In the new film Contagion, a rapidly evolving virus threatens to wipe out global society and federal health officials from the U.S. Centers for Disease Control and Prevention, whose staffers served as extras, must save the world from the killer outbreak.

While the movie depicts a make-believe widespread virus, both moviegoers and health officials might ask, What would I do if that happened?

U.S. Assistant Surgeon General Dr. Ali S. Khan has the actual job of helping to contain such an outbreak if it occurred.

Khan, who leads the CDC’s Office of Public Health Preparedness and Response, admitted to a bit of Hollywood awe to MSNBC.

“I had fun chatting with Kate Winslet. I drew an epi curve for her,” he told reporters, referring to the graphic representation of infection cases used to track an epidemic. Actress Kate Winslet plays a CDC researcher in the movie.

Federal officials also shared a curiosity for what the procedure would be for the fictional, yet plausible, deadly outbreak.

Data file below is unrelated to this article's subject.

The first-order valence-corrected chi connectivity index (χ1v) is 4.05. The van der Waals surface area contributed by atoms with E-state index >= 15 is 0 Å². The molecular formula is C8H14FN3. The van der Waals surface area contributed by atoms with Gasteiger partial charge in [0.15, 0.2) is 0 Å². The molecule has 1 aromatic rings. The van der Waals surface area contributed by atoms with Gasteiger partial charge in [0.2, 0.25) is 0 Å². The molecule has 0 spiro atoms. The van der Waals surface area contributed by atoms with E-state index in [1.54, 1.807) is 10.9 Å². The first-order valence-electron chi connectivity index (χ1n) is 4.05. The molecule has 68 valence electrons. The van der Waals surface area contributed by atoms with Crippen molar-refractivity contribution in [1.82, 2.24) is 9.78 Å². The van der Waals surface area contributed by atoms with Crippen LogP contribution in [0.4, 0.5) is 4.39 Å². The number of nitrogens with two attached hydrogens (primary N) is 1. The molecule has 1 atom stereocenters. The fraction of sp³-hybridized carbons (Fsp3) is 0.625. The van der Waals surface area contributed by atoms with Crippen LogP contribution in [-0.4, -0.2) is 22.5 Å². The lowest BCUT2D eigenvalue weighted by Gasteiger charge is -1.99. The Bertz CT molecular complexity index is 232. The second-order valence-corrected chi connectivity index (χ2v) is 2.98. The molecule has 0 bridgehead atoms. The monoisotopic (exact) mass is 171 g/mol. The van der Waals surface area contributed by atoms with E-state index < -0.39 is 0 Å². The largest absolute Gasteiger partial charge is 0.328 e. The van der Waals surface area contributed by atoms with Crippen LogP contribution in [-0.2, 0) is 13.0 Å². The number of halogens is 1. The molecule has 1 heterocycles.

“Does the CDC have a good-looking van with an electron microscope mounted inside? Do we have a CDC helicopter? Do we have the black suburbans?” Khan remarked. “Is CDC going to call in an air strike?”

The film's team caused a stir at the agency's Atlanta offices beginning about two years ago. “We were wondering and discussing what the disease might be and rumors are flying about,” Dave Daigle, an associate director for communications with the CDC's preparedness office, told MSNBC.

“If anyone knows, they have been sworn to secrecy. Most of us think it will not be a pandemic flu, or if it is, it will be mutated.”

The U.S. Centers for Disease Control and Prevention has more than 500 people placed at county and state health departments working shoulder to shoulder with public health officials to track disease, Khan said.

He advised that local health departments manage most small outbreaks alone, but if something more widespread strikes, such as the H1N1 outbreak of 2009, the CDC will hear about it quickly.

Dr. Anne Schuchat, the director of the CDC’s National Center for Immunization and Respiratory Diseases, served frequently as the agency’s spokeswoman during the 2009 swine flu pandemic.

Once a virus is identified, the CDC would work with pharmaceutical companies to develop a vaccine, manufacture it, test it for safety with the U.S. Food and Drug Administration and then distribute it through local public health departments, Dr. William Schaffner, former board member of the Infectious Disease Society, told reporters.

WATCH the Contagion Trailer: